The Unexpected Gift of Confidence from a Friend

By Jada Harris

We settle into the booth after one of our long bike rides and order our favorites: jalepeño pizza and strawberry lemonade. After the waitress brought our drinks, my best friend Carter looks up at and says, “So there’s this guy I like.”  

As Carter raved about his crush, he also expressed the challenges he faced navigating his homosexualilty in high school and reminded me of a time when I too felt out of place. I was sitting outside the worksite on my freshman service trip to Kentucky, the sun was beating down when I heard, “You’re the whitest black person I’ve ever met! This is easy for you, Jada.” I was speechless. Jack, a black crewmate and former classmate, dismissed any concerns about my adjusting to rural Kentucky by assaulting me with that cultural insult and cliché, the same joke that never triggered an authentic laugh from me, just a fake chuckle to fit in. 

I had heard similar comments before, making me crave an environment where the notion of acting like a race was unthinkable. I found this space when I was with Carter, who is white. We met at our local tennis club years ago and our friendship quickly blossomed. As we bonded over feeling out of place, our friendship became a space that eliminated ideas triggering pressures around our identities. Around Carter, I did not wonder if I was not black enough when I spoke proper English or enjoyed a country song. 

However, when I was away from Carter, inner tensions surrounding race and behavior turned me into a funambulist, constantly trying to balance my behavior based on my company. This was the result of attending majority white private schools all my life. I also live in a suburb where seeing another brown face is rare and refreshing, while many of my black classmates live in predominantly black neighborhoods.

My reserved personality in combination with my discomfort in my own skin made transitioning to high school difficult. I was not sure if I should sit with the black or white kids at lunch, which clubs to join, or if I should wear sneakers or Sperry’s. Connecting with someone who also confronted societal pressure surrounding his identity assisted in my eventual growth beyond these burdens. After advising Carter not to allow limited mindsets to impact him, I started to practice what I preach.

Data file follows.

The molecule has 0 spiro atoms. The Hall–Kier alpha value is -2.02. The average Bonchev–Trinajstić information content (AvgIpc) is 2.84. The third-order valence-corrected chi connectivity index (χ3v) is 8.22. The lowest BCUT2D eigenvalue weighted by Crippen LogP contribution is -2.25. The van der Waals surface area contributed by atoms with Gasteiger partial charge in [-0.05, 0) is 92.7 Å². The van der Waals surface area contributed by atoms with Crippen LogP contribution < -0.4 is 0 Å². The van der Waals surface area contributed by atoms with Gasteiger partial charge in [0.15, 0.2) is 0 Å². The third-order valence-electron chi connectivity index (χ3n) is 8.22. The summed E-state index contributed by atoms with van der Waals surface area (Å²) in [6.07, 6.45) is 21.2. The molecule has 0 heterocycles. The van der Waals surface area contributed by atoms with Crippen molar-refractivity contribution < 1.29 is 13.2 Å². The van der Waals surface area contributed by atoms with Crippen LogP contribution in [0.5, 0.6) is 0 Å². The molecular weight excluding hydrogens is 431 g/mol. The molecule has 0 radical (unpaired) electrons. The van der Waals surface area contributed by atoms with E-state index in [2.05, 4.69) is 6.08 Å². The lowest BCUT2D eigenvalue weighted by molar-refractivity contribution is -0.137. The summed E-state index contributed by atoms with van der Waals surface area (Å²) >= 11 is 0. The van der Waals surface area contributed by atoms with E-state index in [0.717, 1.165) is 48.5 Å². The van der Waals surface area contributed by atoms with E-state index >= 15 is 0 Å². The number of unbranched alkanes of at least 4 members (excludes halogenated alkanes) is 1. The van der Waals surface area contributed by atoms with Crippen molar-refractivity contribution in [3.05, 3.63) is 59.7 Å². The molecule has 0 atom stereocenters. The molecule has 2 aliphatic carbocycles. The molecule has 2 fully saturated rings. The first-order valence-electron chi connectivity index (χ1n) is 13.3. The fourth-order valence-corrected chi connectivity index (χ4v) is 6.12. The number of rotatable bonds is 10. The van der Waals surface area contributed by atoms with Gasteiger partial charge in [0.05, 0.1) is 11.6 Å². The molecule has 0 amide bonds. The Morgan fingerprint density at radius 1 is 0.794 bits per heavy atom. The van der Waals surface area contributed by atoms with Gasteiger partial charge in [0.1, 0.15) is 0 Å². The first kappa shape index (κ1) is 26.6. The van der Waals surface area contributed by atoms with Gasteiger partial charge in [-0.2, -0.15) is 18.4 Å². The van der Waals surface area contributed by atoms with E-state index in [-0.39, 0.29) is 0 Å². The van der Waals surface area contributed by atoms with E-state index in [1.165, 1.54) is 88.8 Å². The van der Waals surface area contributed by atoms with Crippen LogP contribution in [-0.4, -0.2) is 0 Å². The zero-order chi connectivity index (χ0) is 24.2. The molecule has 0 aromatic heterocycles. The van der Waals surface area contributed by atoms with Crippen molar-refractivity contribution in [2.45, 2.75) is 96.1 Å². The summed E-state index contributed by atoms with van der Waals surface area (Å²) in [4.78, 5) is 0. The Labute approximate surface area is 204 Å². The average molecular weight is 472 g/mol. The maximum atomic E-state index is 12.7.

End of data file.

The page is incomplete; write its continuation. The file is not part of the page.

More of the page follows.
I worked tirelessly towards developing more self-confidence. It began with simple actions such as raising my hand in class and working to become a stronger public speaker. The next step out of the confining box of introversion came through my chapter of Jack and Jill, a national organization of African-American families. A parent advisor saw my leadership potential and encouraged me to run for teen vice president, and after some hesitation, I agreed. 

I was terrified as this was the first real speech I had given outside of school, but after winning the election, my comfort with public speaking and leading grew into a love for both, and I went on to take many other leadership positions in school and my community. Through campaigns and elections, I was challenged to focus on my strengths and the qualities that make me a great leader. My confidence grew and I became more self aware. I realized that living in the middle of two worlds has helped me develop a deep understanding of both. 

I spent years wondering whether I was more suited for the “white world” I have grown up in, or the “black world” that I am supposed to favor, but I have finally found that I am comfortable in and belong in all worlds, interacting with and uniting people of every color and background. Though I did not comprehend it at the time, Carter’s comfort with himself and his sexuality triggered my comfort with my identity and growth as a leader.  

Jada Harris, a 2019 graduate of St Ignatius in Chicago, is a freshman at Stanford.

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